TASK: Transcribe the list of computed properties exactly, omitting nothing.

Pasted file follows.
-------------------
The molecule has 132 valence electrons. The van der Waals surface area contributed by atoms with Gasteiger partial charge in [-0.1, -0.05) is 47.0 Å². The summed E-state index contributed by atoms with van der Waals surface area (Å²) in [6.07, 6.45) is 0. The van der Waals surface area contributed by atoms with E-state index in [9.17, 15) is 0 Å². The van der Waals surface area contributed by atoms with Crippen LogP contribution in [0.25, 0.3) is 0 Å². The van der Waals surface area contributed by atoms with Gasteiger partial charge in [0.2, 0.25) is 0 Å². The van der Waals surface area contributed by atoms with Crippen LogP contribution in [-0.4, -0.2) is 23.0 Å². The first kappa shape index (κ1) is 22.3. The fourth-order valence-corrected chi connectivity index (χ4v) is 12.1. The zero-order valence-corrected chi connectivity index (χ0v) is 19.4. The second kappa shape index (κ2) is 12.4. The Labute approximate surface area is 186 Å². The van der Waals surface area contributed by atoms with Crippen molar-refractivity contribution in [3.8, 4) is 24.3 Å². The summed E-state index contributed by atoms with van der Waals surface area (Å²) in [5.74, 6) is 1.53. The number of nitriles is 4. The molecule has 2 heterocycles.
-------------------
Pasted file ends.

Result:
The molecule has 132 valence electrons. The van der Waals surface area contributed by atoms with Gasteiger partial charge in [-0.1, -0.05) is 47.0 Å². The summed E-state index contributed by atoms with van der Waals surface area (Å²) in [6.07, 6.45) is 0. The van der Waals surface area contributed by atoms with E-state index in [9.17, 15) is 0 Å². The van der Waals surface area contributed by atoms with Crippen LogP contribution in [0.25, 0.3) is 0 Å². The van der Waals surface area contributed by atoms with Gasteiger partial charge in [0.2, 0.25) is 0 Å². The van der Waals surface area contributed by atoms with Crippen LogP contribution in [-0.4, -0.2) is 23.0 Å². The first kappa shape index (κ1) is 22.3. The fourth-order valence-corrected chi connectivity index (χ4v) is 12.1. The zero-order valence-corrected chi connectivity index (χ0v) is 19.4. The second kappa shape index (κ2) is 12.4. The Labute approximate surface area is 186 Å². The van der Waals surface area contributed by atoms with Crippen molar-refractivity contribution in [3.8, 4) is 24.3 Å². The summed E-state index contributed by atoms with van der Waals surface area (Å²) in [5.74, 6) is 1.53. The number of nitriles is 4. The molecule has 2 heterocycles.